3.82      It is of even greater concern that scientists are warning that, in addition to the immediate negative impacts on surface flows and groundwater stores, the long term impacts of sustained groundwater extraction may be of greater consequence:

In connected groundwater-surface water systems, there is normally a time lag of years or decades between the start of groundwater extraction and the moment the full impact of that pumping is felt in the streams...even if all groundwater pumping were to cease immediately, there will be an ongoing impact in streams due to historical pumping.[57]

3.83      The Murray Darling Basin Commission's 2004-2005 Water Audit Monitoring Report shows that the Commission is finally implementing the Ministerial Council's August 2000 decision to develop a Groundwater Management Strategy and integrated reporting framework for surface and groundwater. The Audit report quotes some worrying figures:

The estimated sustainable yields in Groundwater Management Units (GMU) of the Basin are reported to be 1534 GL (note Victorian SY values are not available). Out of this, 2950 GL was already allocated in 2004/05, which constituted 192 % of SY. The total usage of groundwater in the Basin was 1490 GL, which was 51% of allocation and 97% of SY.[58]   

3.84      The committee is aware that not all allocations are in use at the present time but those statistics tell of a continuing story of unsustainable allocation in the basin. The committee urges all state governments involved to review groundwater allocations in the MDB. It is also imperative that those governments exercise the utmost caution in granting licences for groundwater extraction in cases where little is known about the aquifer in question. The data available is improving greatly and it is important to assess what the sustainable yield is before granting access to any aquifer.

Recommendation 9

3.85      The committee recommends that all state and territory government signatories to the Murray-Darling Basin Agreement undertake a review of groundwater allocations in the basin with a view to bringing back allocations to a sustainable level.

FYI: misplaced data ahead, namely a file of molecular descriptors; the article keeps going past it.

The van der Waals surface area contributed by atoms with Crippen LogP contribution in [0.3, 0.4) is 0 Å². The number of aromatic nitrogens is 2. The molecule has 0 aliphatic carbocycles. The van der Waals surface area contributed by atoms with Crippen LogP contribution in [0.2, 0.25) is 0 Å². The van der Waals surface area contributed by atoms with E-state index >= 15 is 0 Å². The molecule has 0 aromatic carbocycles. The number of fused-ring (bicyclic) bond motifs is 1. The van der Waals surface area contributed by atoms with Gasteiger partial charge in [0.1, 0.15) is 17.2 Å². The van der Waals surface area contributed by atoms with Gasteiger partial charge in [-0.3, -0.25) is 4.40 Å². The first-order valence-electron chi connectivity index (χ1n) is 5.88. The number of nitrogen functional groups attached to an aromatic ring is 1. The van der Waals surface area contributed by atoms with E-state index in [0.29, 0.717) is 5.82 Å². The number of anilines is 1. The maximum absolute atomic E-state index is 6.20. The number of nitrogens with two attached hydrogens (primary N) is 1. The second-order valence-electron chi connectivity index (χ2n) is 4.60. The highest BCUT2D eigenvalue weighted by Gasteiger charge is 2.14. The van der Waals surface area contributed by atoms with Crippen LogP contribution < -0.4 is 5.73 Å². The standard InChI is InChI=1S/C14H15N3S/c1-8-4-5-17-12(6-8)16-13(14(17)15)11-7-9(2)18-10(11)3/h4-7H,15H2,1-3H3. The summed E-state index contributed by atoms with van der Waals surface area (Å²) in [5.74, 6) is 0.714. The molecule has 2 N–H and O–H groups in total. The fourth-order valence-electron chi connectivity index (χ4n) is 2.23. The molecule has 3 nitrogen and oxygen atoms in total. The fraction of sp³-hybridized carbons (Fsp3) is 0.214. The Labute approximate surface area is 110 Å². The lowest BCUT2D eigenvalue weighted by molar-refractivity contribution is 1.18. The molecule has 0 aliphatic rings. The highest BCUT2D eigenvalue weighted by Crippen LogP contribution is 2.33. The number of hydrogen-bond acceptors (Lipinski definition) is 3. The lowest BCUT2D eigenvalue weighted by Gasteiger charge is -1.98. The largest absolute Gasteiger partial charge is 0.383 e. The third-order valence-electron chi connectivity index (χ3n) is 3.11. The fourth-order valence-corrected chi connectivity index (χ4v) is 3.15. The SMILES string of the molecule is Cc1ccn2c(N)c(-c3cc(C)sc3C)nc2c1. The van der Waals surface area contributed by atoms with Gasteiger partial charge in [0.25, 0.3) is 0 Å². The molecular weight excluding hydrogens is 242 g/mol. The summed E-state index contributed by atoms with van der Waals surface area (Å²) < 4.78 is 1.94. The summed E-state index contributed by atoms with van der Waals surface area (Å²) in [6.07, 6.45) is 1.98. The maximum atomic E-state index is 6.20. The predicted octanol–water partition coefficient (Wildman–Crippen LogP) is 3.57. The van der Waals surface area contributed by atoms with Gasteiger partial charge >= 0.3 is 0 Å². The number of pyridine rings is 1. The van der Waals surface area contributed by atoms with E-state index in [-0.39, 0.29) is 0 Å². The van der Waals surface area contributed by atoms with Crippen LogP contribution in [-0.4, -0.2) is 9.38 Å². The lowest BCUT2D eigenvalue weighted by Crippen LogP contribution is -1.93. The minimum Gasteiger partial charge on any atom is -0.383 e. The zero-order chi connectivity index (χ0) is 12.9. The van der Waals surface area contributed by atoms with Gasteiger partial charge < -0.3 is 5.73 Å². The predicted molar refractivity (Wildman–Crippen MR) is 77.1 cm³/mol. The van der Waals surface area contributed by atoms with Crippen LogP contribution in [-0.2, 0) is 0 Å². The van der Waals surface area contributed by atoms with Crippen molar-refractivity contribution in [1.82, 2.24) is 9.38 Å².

Protecting Northern Rivers

3.86      As discussed earlier in this chapter, many of the river systems in Australia are over-allocated and degraded, suffering from the excessive demands brought about by their proximity to our agricultural and residential zones. Fortunately, this is not the case for the rivers in Australia's tropical and semi-arid zones. Australia's northern rivers have the advantage of not being in heavily populated areas compared to the Murray. The Northern Territory has some 140,000 kilometres of rivers and creeks that are identified as being largely undisturbed.

3.87      Various submissions to the committee called on governments to agree to grant special protection to those rivers that are still in a relatively pristine condition to ensure that they do not suffer the fate of the Murray. Environment Centre, NT Inc. expressed concern about pressure for the granting of water licences in the Daly River catchment in the Top End:

The catchment has long been targeted for large-scale irrigated agriculture and more intensive pastoral activity, which would involve increased surface and ground water extraction and native vegetation clearing. In late 2003 a moratorium on land clearing...was imposed by the NT Government.

There is no official moratorium on water licence approvals however. There are currently 79 applications for a total of 51,655 Megalitres per annum (by 2010) currently being assessed by the NT Government (NT Government: pers. comm. 17/01/06). Should these be approved, this would result in a threefold increase in approved water extraction from the catchment by 2010, compared to the approved level in 2004. 

3.88      WWF–Australia also called for greater protection for the northern rivers through the establishment of  an Australian heritage river system:

For a relatively small amount of money, the Commonwealth along with the states, territories and catchment groups could really leave a great legacy of these assets for decades and centuries to come.[59]

3.89      In evidence to the committee, the Northern Australia freshwater manager for WWF–Australia, Dr Stuart Blanch warned that it was important to hold back from taking decisions about rivers and aquatic systems in the north until more data had been collected:

One of the knowledge gaps we have is: how can you trade water in these rivers when they are dry for six months of the year and for another three months of the year there is too much water and everyone has to leave and go to Darwin? There is lot of knowledge to be gained about that. The legal frameworks in the north are generally pretty underdeveloped compared to the south. We certainly could fill up a decade of knowledge by just mapping all the wetlands and where the groundwater is. A lot of that is not known.[60]